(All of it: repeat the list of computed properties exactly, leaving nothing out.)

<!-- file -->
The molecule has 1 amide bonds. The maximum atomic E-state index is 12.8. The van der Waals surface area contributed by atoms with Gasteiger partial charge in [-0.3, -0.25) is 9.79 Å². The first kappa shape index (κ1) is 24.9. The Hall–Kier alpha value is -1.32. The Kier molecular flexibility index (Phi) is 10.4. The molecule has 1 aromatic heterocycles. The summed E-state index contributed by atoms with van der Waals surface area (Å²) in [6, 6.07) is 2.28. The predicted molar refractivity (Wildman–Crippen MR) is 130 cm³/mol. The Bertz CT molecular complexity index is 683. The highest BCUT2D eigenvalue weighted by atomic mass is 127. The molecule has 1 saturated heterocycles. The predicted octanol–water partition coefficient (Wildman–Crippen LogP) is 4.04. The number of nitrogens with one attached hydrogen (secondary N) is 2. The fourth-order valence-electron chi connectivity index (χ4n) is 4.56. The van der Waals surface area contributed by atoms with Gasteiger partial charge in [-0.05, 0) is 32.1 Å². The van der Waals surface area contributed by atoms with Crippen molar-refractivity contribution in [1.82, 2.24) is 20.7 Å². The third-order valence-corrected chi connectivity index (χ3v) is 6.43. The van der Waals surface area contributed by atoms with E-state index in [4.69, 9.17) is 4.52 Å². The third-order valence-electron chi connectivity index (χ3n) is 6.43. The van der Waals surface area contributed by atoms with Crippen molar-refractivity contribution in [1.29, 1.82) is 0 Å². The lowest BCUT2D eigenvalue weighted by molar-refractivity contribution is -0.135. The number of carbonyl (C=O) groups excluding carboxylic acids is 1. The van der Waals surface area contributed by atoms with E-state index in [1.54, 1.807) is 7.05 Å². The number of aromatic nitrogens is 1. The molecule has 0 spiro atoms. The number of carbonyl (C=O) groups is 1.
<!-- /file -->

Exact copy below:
The molecule has 1 amide bonds. The maximum atomic E-state index is 12.8. The van der Waals surface area contributed by atoms with Gasteiger partial charge in [-0.3, -0.25) is 9.79 Å². The first kappa shape index (κ1) is 24.9. The Hall–Kier alpha value is -1.32. The Kier molecular flexibility index (Phi) is 10.4. The molecule has 1 aromatic heterocycles. The summed E-state index contributed by atoms with van der Waals surface area (Å²) in [6, 6.07) is 2.28. The predicted molar refractivity (Wildman–Crippen MR) is 130 cm³/mol. The Bertz CT molecular complexity index is 683. The highest BCUT2D eigenvalue weighted by atomic mass is 127. The molecule has 1 saturated heterocycles. The predicted octanol–water partition coefficient (Wildman–Crippen LogP) is 4.04. The number of nitrogens with one attached hydrogen (secondary N) is 2. The fourth-order valence-electron chi connectivity index (χ4n) is 4.56. The van der Waals surface area contributed by atoms with Gasteiger partial charge in [-0.05, 0) is 32.1 Å². The van der Waals surface area contributed by atoms with Crippen molar-refractivity contribution in [1.82, 2.24) is 20.7 Å². The third-order valence-corrected chi connectivity index (χ3v) is 6.43. The van der Waals surface area contributed by atoms with E-state index in [4.69, 9.17) is 4.52 Å². The third-order valence-electron chi connectivity index (χ3n) is 6.43. The van der Waals surface area contributed by atoms with Crippen molar-refractivity contribution in [1.29, 1.82) is 0 Å². The lowest BCUT2D eigenvalue weighted by molar-refractivity contribution is -0.135. The number of carbonyl (C=O) groups excluding carboxylic acids is 1. The van der Waals surface area contributed by atoms with E-state index in [1.54, 1.807) is 7.05 Å². The number of aromatic nitrogens is 1. The molecule has 0 spiro atoms. The number of carbonyl (C=O) groups is 1.